This is an incomplete list that may never be able to satisfy particular standards for completeness.
Memeushiri Kouchi, 1958 – Nip the Buds, Shoot the Kids (trans. by Paul Mackintosh & Maki Sugiyama)
Sebuntiin, 1961– Seventeen (Trans. by Luk Van Haute)
Seiteki Ningen 1963 Sexual Humans, published as J (Trans. by Luk Van Haute)
Kojinteki na taiken, 1964 – A Personal Matter (trans. by John Nathan)
Hiroshima noto, 1965 – Hiroshima Notes (trans. by David L. Swain, Toshi Yonezawa)
Man'en gannen no futtoboru, 1967 – The Silent Cry (trans. by John Bester)
Warera no kyōki wo ikinobiru michi wo oshieyo, 1969 – Teach Us to Outgrow Our Madness (1977)
Mizukara waga namida wo nuguitamau hi, 1972 – The Day He Himself Shall Wipe My Tears Away in Teach Us to Outgrow Our Madness (1977)
Pinchiranna chosho,' 1976 – The Pinch Runner Memorandum (trans. by Michiko N. Wilson)
Atarashii hito yo mezame yo, 1983 – Rouse Up O Young Men of the New Age! (trans. by John Nathan)
Jinsei no shinseki, 1989 – An Echo of Heaven (trans. by Margaret Mitsutani)
Shizuka-na seikatsu, 1990 – A Quiet Life (trans. by Kunioki Yanagishita & William Wetherall)
Kaifuku suru kazoku, 1995 – A Healing Family (trans. by Stephen Snyder, ill. by Yukari Oe)
Chugaeri, 1999 – Somersault (trans. by Philip Gabriel)
Torikae ko (Chenjiringu), 2000 – The Changeling (trans. by Deborah Boehm)
Ōe's Nobel lecture on December 7, 1994, entitled "Aimai na Nihon no watashi" (Japan, the Ambiguous and Myself) began with a commentary on his life as a child and how he was fascinated by The Adventures of Huckleberry Finn and The Wonderful Adventures of Nils, which he used in his escapism from the terror of World War II. He described surviving various hardships in his life by using writing as an escape, "representing these sufferings of mine in the form of the novel.", and how his son Hikari similarly uses music as a method of expressing "the voice of a crying and dark soul".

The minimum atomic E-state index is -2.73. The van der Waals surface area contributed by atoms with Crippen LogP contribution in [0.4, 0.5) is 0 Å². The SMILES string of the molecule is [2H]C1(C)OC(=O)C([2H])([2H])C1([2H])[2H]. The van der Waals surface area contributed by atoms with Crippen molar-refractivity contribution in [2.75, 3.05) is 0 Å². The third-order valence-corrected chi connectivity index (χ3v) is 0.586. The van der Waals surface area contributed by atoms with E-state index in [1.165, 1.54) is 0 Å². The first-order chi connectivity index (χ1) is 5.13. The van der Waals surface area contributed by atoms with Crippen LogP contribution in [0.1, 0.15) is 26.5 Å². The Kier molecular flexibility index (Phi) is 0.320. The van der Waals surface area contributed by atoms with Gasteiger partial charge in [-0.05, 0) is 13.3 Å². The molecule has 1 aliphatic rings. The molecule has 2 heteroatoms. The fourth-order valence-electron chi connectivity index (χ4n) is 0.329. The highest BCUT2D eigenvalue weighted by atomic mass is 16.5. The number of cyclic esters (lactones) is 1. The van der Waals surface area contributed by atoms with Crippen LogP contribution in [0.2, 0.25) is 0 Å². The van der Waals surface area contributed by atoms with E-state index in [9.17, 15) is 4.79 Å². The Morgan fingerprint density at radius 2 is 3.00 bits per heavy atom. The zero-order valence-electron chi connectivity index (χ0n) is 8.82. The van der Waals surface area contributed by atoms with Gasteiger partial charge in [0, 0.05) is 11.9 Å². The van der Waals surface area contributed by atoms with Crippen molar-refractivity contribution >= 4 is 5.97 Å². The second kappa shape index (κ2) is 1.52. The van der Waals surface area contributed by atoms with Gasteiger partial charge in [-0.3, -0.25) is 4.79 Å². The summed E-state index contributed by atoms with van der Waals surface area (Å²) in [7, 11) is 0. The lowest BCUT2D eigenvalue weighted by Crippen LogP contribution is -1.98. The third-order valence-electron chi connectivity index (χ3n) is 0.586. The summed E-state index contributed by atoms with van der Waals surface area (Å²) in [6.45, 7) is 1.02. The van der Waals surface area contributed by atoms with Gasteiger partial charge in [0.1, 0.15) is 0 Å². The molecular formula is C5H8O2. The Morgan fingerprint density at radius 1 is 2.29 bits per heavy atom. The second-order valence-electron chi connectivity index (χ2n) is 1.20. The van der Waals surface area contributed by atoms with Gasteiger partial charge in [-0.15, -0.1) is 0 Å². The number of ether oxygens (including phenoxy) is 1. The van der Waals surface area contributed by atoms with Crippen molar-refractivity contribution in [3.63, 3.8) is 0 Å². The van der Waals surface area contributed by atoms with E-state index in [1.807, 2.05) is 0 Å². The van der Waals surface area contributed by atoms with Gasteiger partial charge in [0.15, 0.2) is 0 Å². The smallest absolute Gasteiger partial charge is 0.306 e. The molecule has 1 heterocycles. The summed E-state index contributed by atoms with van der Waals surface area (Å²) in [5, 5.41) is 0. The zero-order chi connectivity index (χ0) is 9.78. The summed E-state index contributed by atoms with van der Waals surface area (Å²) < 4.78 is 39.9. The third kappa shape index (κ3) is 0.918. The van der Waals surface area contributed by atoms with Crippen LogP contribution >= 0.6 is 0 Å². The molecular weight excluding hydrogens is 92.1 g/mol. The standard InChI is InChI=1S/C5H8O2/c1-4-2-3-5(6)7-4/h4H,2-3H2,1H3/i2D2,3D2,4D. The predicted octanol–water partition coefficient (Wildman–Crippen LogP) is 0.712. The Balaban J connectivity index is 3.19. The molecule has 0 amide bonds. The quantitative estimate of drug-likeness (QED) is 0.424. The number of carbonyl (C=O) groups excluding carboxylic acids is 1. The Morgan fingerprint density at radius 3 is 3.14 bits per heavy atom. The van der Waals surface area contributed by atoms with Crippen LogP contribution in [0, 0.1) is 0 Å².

Ōe dedicated a large portion of his speech to his opinion of Yasunari Kawabata's acceptance speech, saying that the vagueness of Kawabata's title and his discussions of the poems written by medieval Zen monks were the inspiration for the title of his acceptance speech. Ōe, however, stated that rather than feeling spiritual affinity with his compatriot Kawabata, he felt more affinity with the Irish poet, William Butler Yeats, whose poetry had a significant effect on his writings and his life, even being a major inspiration for his trilogy, A Flaming Green Tree and the source of its title. Ōe stated, "Yeats is the writer in whose wake I would like to follow." He mentioned that based on his experiences of Japan, he cannot utter in unison with Kawabata the phrase "Japan, the Beautiful and Myself". Ōe also discussed the revival of militaristic feelings in Japan and the necessity for rejecting these feelings, and how Ōe desired to be of use in a cure and reconciliation of mankind.